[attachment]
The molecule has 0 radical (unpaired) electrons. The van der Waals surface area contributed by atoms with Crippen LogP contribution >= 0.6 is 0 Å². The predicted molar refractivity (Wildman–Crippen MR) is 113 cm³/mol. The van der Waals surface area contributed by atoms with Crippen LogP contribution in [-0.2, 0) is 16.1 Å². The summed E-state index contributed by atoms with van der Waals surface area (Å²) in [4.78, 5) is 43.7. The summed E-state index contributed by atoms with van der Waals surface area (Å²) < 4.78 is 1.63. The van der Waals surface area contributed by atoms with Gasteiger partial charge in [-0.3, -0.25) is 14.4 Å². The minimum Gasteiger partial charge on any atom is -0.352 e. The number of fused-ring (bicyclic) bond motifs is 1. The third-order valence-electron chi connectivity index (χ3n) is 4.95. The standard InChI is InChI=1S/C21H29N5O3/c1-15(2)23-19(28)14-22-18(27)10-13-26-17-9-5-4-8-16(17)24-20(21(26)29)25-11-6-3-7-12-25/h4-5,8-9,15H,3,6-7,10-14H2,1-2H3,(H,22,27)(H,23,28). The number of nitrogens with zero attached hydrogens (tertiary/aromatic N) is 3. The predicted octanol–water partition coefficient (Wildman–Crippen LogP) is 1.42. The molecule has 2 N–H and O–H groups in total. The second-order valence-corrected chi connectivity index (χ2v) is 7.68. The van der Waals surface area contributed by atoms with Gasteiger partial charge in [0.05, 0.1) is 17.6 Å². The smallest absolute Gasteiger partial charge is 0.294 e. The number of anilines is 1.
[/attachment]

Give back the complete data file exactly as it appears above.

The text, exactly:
The molecule has 0 radical (unpaired) electrons. The van der Waals surface area contributed by atoms with Crippen LogP contribution >= 0.6 is 0 Å². The predicted molar refractivity (Wildman–Crippen MR) is 113 cm³/mol. The van der Waals surface area contributed by atoms with Crippen LogP contribution in [-0.2, 0) is 16.1 Å². The summed E-state index contributed by atoms with van der Waals surface area (Å²) in [4.78, 5) is 43.7. The summed E-state index contributed by atoms with van der Waals surface area (Å²) < 4.78 is 1.63. The van der Waals surface area contributed by atoms with Gasteiger partial charge in [-0.3, -0.25) is 14.4 Å². The minimum Gasteiger partial charge on any atom is -0.352 e. The number of fused-ring (bicyclic) bond motifs is 1. The third-order valence-electron chi connectivity index (χ3n) is 4.95. The standard InChI is InChI=1S/C21H29N5O3/c1-15(2)23-19(28)14-22-18(27)10-13-26-17-9-5-4-8-16(17)24-20(21(26)29)25-11-6-3-7-12-25/h4-5,8-9,15H,3,6-7,10-14H2,1-2H3,(H,22,27)(H,23,28). The number of nitrogens with zero attached hydrogens (tertiary/aromatic N) is 3. The predicted octanol–water partition coefficient (Wildman–Crippen LogP) is 1.42. The molecule has 2 N–H and O–H groups in total. The second-order valence-corrected chi connectivity index (χ2v) is 7.68. The van der Waals surface area contributed by atoms with Gasteiger partial charge in [0.05, 0.1) is 17.6 Å². The smallest absolute Gasteiger partial charge is 0.294 e. The number of anilines is 1.